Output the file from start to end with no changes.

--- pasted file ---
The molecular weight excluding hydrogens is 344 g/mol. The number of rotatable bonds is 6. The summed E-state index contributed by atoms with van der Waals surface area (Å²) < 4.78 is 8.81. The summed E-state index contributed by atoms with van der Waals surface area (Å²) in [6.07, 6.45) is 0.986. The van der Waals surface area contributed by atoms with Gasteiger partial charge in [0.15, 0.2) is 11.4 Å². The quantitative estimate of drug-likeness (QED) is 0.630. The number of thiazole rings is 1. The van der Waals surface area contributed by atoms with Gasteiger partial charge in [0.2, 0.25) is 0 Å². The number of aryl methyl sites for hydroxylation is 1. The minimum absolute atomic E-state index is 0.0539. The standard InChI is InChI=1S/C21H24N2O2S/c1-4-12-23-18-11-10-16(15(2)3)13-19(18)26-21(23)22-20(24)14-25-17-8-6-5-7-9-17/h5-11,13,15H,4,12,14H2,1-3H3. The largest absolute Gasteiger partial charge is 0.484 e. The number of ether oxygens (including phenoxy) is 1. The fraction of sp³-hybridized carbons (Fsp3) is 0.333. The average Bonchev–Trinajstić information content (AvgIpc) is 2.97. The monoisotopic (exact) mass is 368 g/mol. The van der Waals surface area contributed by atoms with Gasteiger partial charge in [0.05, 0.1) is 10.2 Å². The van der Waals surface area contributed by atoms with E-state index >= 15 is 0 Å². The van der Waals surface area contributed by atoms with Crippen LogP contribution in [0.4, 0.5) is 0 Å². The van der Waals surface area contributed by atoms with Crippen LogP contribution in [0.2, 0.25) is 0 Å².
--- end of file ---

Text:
The molecular weight excluding hydrogens is 344 g/mol. The number of rotatable bonds is 6. The summed E-state index contributed by atoms with van der Waals surface area (Å²) < 4.78 is 8.81. The summed E-state index contributed by atoms with van der Waals surface area (Å²) in [6.07, 6.45) is 0.986. The van der Waals surface area contributed by atoms with Gasteiger partial charge in [0.15, 0.2) is 11.4 Å². The quantitative estimate of drug-likeness (QED) is 0.630. The number of thiazole rings is 1. The van der Waals surface area contributed by atoms with Gasteiger partial charge in [0.2, 0.25) is 0 Å². The number of aryl methyl sites for hydroxylation is 1. The minimum absolute atomic E-state index is 0.0539. The standard InChI is InChI=1S/C21H24N2O2S/c1-4-12-23-18-11-10-16(15(2)3)13-19(18)26-21(23)22-20(24)14-25-17-8-6-5-7-9-17/h5-11,13,15H,4,12,14H2,1-3H3. The largest absolute Gasteiger partial charge is 0.484 e. The number of ether oxygens (including phenoxy) is 1. The fraction of sp³-hybridized carbons (Fsp3) is 0.333. The average Bonchev–Trinajstić information content (AvgIpc) is 2.97. The monoisotopic (exact) mass is 368 g/mol. The van der Waals surface area contributed by atoms with Gasteiger partial charge in [0.05, 0.1) is 10.2 Å². The van der Waals surface area contributed by atoms with E-state index >= 15 is 0 Å². The van der Waals surface area contributed by atoms with Crippen LogP contribution in [0.4, 0.5) is 0 Å². The van der Waals surface area contributed by atoms with Crippen LogP contribution in [0.2, 0.25) is 0 Å².